According to the National Institutes of Health, point-of-care testing (POCT) holds the promise of timely treatment for patients, improved healthcare delivery and reduced disparities for hospitals. According to a fact sheet from the Bethesda, Md.-based agency, “The success of a potential shift from curative medicine to predictive, personalized and preemptive medicine could rely on portable diagnostic and monitoring devices for POC testing.”
Likewise, a 2010 article in “Deutsches Arzteblatt International” indicated that switching from conventional laboratory to POCT shortens the provider decision-making process. The article, entitled Point-of-Care Testing in Hospitals and Primary Care, defined testing at POC as “procedures of laboratory medicine in the immediate vicinity of the patient,” and predicted that “better medical outcomes and lower costs may ensue.”
David Kaelber, MD, PhD, MPH, MS, FAAP, FACP, chief medical informatics officer at MetroHealth, said, “Assuming its reliable, easy-to-use POC technology allows the pace of healthcare to happen more quickly. In general, that’s good because it should lead to quicker interventions, which leads to decreased lengths of stay in the hospital and avoiding hospitalizations or emergency department visits.”
He added, “The reliability, accuracy and usability of these tests has to be at near 100%. Think about pregnancy tests. If 20% of pregnancy tests were wrong, it would be a total disaster.”
Point-of-Care Testing in Hospitals and Primary Care attributed miniaturization of lab instruments and procedures to an increased use of vicinity-based testing, noting that “results are immediately available at the patient’s bedside. This brings a time advantage, allowing results to inform urgent decisions about future diagnostic and therapeutic procedures.”
“If the POC costs less than non-POC test and is reliable, then that’s a no brainer. I’d be getting answers faster and cheaper. If my typical cholesterol test costs $50, but $30 at POC, that would save lots of money because I’m billing the payer less,” said Kaelber.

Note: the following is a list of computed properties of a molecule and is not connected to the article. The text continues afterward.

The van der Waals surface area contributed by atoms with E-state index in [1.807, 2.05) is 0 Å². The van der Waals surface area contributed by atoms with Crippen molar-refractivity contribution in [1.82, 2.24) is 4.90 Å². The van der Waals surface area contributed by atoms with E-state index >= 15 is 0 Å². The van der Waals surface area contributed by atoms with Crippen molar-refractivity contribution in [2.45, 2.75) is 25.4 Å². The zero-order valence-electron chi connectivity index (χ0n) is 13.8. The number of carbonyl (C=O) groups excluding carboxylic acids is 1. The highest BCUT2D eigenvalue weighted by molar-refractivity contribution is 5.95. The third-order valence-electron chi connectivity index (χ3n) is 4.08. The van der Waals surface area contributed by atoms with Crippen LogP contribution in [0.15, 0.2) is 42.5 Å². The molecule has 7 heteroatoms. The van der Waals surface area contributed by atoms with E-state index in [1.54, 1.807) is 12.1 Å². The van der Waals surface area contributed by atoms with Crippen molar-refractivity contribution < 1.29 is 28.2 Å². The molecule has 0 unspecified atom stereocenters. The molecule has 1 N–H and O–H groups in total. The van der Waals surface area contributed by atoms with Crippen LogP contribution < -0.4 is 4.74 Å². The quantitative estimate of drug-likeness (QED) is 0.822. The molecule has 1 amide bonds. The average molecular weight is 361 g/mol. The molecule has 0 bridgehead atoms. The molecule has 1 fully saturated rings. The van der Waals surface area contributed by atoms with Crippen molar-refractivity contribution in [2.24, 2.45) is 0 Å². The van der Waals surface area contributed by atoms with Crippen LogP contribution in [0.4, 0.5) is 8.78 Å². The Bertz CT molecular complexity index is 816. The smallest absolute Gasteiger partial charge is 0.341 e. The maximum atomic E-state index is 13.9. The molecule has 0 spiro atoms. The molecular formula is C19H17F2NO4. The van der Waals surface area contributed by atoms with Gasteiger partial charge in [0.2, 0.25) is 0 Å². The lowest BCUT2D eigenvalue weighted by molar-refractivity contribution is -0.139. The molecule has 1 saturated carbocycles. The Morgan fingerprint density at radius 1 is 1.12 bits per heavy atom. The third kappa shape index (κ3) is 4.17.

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Sarah Brown, PhD, DABCC, co-medical director, core laboratory at St. Louis Children’s Hospital, isn’t so sure. Citing connectivity issues, she said “POC technology is nearly there, but there are other components and they’re not there. POC is done at the bedside and often there is not a laboratory professional, which leaves a gap in interpretation. There are all sorts of tools to provide interpretations along with results, but we haven’t built that yet.”
Indeed, Point-of-Care Testing in Hospitals and Primary Care describes certain bedside applications, as “a useful complement to conventional laboratory testing. The future utilization of POC testing will depend, not only on technical advances, but also on developments in costs and reimbursement.”
Commenting on costs, Brown called POCT “expensive and rarely reimbursed.” She conmtinued, saying the “economics are definitely not there yet” for the wholesale swap of lab for bedside testing.
“If you want to measure blood gases at POC, it’s about $6 per test. Whereas you can do it in our core lab for about 30 cents,” said Brown, who noted that “boxed” POC tests create waste and add to the cost of care.
“A lot of this has to do with the technology in the cartridge. You load the specimen, put it in the instrument and, after it’s done, throw it away. In our core lab, our technology is built into our instruments. When we throw away stuff, we’re throwing away free agents, which is, essentially, water and electrolytes, not the technology,” she continued.
To deploy POC healthcare system-wide, Point-of-Care Testing in Hospitals and Primary Care advised a cost-benefit analysis “because the introduction is costly and requires a certain amount of organizational work especially for quality management. The potential medical and economic benefits should be assessed individually in each case,” it stated.
Kaelber said the decision to deploy POCT “depends on your healthcare delivery model and what you should be doing. Like many areas, this is rapidly growing. It’s not an area to put your head in the sand.” Kalber foresees the potential of bedside testing to raise all-important hospital survey scores.